RIP, Privacy? The Strange Paradox of How We Act Online.
Do we really care about privacy? An interview with Manoush Zomorodi, host of WNYC's Note to Self, about The Privacy Paradox campaign. She discusses an ethical code needed for technologists, why the typical ad-based business model online is not sustainable, and why it's time for internet users to be "digitally woke."
Privacy is dead. Long live privacy.
One of the greatest paradoxes regarding our tech use is how we profess to care about controlling our private information online, yet appear so willing to give it away. Although 92% of American internet users are worried about their online privacy and 64% feel it should be a human right, only 31% understand how companies share their information. There is a yawning gap between the expressed concern and the actions users take.
“Some people say we don’t care about privacy,” says Manoush Zomorodi. Manoush is the host and managing editor of the popular podcast Note to Self, produced by WNYC Studios. She disagrees with the typical Silicon Valley assessment that users are apathetic towards their privacy. In her view, users are faced with a conundrum where they must balance their privacy concerns with a competing desire to utilize popular services and advance professional careers. "To be a person in the modern age, you need to be searchable."
How do we balance our desire to be connected with our desire for privacy?
This is the question that Manoush is tackling with Note to Self's latest project, The Privacy Paradox, which seeks to better educate users so that they are able to weigh the tradeoffs and make smart decisions. She has assembled a diverse range of leading thinkers, such as technologist Anil Dash and Sir Tim Berners-Lee (inventor of the World Wide Web), to offer a fresh interdisciplinary perspective on privacy.
Unlike traditional tech shows discussing what our devices can do for us, Note to Self digs deep into what our devices are doing to us. Their tagline is, "A tech show about being human." Last year the show enlisted 30,000 listeners to take part in Informagical, an interactive experience that tackled information overload. The year before, Manoush and Note to Self launched Bored and Brilliant--an interactive project that shed light on boredom's role in being creative and feeling human. Later this year Manoush will release Bored and Brilliant: Rediscovering the Lost Art of Spacing Out (St. Martin’s Press).
With The Privacy Project, Manoush is setting out to change not only consumer behavior but hopefully how Silicon Valley operates. The typical business model for apps and social networks is based on zero upfront cost of the consumer, with revenue derived on the backend from data monetization/targeted ads. Instead of paying a monthly fee a la Netflix, you are paying with your privacy.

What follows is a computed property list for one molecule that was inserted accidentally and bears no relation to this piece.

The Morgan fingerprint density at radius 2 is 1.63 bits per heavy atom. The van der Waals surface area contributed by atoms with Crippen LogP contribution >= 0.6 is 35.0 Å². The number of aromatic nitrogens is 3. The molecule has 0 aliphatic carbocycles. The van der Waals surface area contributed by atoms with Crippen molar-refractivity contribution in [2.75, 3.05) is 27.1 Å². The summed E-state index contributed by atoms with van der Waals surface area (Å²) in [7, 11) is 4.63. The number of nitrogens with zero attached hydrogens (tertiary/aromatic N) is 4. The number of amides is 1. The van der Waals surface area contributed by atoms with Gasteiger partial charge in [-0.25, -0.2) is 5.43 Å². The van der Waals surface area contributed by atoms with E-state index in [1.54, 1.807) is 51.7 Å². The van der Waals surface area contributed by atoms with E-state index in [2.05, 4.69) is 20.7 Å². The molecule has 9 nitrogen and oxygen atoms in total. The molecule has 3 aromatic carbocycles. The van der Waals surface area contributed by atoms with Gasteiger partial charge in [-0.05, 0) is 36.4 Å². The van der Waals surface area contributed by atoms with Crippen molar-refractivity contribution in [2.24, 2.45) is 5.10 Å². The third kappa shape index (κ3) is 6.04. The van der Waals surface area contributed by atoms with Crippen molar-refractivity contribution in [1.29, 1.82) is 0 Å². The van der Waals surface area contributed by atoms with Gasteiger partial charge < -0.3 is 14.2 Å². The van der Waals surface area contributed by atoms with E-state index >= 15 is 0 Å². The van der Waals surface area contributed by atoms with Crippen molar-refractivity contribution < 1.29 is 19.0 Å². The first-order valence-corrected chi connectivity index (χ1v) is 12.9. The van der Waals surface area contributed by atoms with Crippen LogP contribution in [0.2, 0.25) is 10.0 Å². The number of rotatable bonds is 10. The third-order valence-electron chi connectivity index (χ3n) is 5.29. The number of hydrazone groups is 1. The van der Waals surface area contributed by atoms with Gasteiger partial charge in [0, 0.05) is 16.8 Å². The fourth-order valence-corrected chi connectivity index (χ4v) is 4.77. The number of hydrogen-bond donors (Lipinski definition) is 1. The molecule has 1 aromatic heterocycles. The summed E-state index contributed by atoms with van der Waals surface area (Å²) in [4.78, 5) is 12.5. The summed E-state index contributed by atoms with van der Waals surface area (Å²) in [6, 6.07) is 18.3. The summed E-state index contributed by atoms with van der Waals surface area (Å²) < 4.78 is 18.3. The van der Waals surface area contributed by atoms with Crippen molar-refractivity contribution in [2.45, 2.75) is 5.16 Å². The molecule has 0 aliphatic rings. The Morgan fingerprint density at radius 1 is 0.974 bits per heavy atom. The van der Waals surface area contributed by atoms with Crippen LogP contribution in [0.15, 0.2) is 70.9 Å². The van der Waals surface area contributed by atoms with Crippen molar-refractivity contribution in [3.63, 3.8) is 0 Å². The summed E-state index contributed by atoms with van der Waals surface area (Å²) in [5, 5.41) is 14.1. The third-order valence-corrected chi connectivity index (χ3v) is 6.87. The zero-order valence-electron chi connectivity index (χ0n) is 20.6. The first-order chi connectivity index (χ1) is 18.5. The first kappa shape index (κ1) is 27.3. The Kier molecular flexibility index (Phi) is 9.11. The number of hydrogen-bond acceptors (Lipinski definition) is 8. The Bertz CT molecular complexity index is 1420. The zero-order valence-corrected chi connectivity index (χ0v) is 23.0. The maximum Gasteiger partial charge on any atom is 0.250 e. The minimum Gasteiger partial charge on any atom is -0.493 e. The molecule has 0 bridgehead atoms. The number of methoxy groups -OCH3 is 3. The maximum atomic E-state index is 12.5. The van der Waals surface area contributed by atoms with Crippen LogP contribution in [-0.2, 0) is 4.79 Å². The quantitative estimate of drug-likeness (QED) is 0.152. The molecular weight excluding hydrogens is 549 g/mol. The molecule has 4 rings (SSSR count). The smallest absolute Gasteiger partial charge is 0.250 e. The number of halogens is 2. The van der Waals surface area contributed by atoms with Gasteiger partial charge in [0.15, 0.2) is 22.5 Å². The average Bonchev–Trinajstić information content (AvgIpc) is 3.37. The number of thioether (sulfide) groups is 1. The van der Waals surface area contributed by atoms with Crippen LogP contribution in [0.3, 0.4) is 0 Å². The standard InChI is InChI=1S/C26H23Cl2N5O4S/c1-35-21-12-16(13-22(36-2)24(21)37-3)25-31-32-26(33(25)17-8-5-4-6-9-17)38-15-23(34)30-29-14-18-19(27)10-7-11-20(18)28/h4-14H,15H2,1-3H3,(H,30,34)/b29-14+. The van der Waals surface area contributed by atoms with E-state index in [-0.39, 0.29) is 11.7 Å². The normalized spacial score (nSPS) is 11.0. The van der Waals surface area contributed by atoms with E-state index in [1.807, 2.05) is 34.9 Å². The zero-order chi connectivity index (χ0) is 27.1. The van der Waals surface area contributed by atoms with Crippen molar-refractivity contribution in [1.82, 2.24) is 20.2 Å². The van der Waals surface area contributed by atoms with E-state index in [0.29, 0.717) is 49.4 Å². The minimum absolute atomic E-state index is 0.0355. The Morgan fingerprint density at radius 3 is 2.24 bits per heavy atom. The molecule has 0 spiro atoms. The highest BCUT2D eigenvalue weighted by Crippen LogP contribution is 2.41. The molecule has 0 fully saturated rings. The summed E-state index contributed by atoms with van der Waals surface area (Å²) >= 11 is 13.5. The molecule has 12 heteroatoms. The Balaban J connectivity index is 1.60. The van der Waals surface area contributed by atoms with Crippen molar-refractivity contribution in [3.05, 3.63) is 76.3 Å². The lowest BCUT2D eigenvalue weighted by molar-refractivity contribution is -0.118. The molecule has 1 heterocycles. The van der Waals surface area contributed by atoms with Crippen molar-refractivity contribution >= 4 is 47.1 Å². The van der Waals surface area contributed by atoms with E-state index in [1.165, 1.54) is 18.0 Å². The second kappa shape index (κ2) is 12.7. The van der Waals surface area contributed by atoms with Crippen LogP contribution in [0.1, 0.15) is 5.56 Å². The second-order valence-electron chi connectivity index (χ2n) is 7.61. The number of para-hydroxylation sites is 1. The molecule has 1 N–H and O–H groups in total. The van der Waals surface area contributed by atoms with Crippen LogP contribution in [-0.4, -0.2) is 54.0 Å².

How is the tradeoff going?
"People feel uncomfortable but they don't know why they feel uncomfortable," says Manoush. "This stuff is built to take away our attention." Manoush sees a strong connection between a growing awareness around how tech products work with a changing consumer expectation. Marketers, in particular, have reached out to her privately to express their conflicted feelings with big data and targeted ads. According to last year's study by the National Cyber Security Alliance and TRUSTe, 44% of American internet users believe that online privacy will improve with greater consumer awareness.
For example, 57% of Note to Self listeners have ditched an app over privacy concerns. If growing awareness leads consumers to not use apps with poor privacy protection, consumers would be sending a signal using something that has always been persuasive to alter business practices--their purchasing power.
Design ethicist Tristan Harris has likened this movement to the recent rise in organic foods. With organic foods, the more aware consumers understood the nutritional value the more they demanded nutritious food. With apps and social media, consumers are relatively in the dark about how their choices will impact them long-term. There are no "nutritional labels."
What do consumers want?
"People want to find something that works for them," says Manoush. She points to her own nuanced social media use, where she is guarded with access to family while extremely open with her personal thoughts. "I will not post pictures of my kids, but I will post about my inner neuroses." Trying to fully grasp obtuse legalese and boxes to check and when to opt-out puts a heavy burden on the user. "It's like a game of digital whack-a-mole."
She is hopeful that the future will include both greater consumer awareness along with better access to how products impact our privacy. "It's totally unfair that we have the full responsibility of being safe." While she believes that Silicon Valley shouldn't be in the position of having to police itself, Manoush suggests both an independent oversight agency and an ethical code that technologists should take.